In March, the Trust completed a watching brief which began in December 2010, within Insulas 31 and 32 of the Roman town (Lewis Gardens). Adam Wightman of the Trust monitored the installation of services and landscaping works associated with firstsite in Colchester. Roman remains were encountered and two medieval/post-medieval wells [read more…]
The Colchester YAC is for 8 to 16 year olds who are interested in archaeology and history. We carry out a range of different activities, some practical – relating to archaeology and museums – and others being more history based, focusing on different areas/periods through a range of activities, games [read more…]
From Colchester Archaeological Report 1 . (iii) The accounts of the foundation and early history of St John’s Abbey There are four key texts relating to the early years of St John’s Abbey, of which two contain material concerning the relationship between Eudo, Colchester, and the castle; one of these [read more…]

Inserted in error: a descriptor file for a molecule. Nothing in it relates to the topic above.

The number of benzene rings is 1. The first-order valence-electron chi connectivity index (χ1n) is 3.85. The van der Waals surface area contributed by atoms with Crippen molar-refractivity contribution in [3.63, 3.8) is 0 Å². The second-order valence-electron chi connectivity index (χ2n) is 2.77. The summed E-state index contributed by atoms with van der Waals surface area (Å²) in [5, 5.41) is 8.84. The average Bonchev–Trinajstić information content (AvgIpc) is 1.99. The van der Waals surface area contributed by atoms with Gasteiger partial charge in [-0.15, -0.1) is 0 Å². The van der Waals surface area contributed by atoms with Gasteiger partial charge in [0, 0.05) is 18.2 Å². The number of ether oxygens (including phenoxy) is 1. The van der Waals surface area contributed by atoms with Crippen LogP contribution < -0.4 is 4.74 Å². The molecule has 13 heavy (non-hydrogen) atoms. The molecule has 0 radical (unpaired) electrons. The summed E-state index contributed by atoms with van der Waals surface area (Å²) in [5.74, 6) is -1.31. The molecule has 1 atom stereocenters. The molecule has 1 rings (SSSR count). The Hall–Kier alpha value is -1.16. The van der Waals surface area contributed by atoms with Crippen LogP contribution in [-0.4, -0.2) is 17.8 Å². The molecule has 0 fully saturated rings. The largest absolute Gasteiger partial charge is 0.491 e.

The newly-discovered dyke at Hyderabad is a major one. We reached the bottom of our section through it and is about 3m deep which is almost as deep as they come. First Roman burial found on the site today. More are expected soon.
It’s big – over 1400 pages long – but the report provides the details of nearly all the earliest of the archaeological excavations on the Colchester Garrison site. It includes hundreds of Roman burials and of course the Roman circus. You can download a copy from here: http://cat.essex.ac.uk/summaries/CAT-0412.html Accounts of [read more…]
The challenge Glass beakers with moulded scenes of chariot races around the sides were called circus beakers. Archaeologists think they may have been sold as souvenirs of the most popular charioteers. Draw your own design for a souvenir beaker of the chariot races at the Colchester circus. Draw a rectangle [read more…]
The challenge Write a mini saga in 50 words about a ‘day out at the circus’. Imagine you are living in Roman Colchester and writing an eyewitness account. The winning entry will capture what it would have been like to go tot he circus in Roman times – the [read more…]
Camulodunum during the years leading up to the Roman conquest in AD 43 must have had a substantial population. This is obvious from its size and the discoveries over the years of contemporary burials and large quantities of broken pots and other artefacts. But there is a problem. We never [read more…]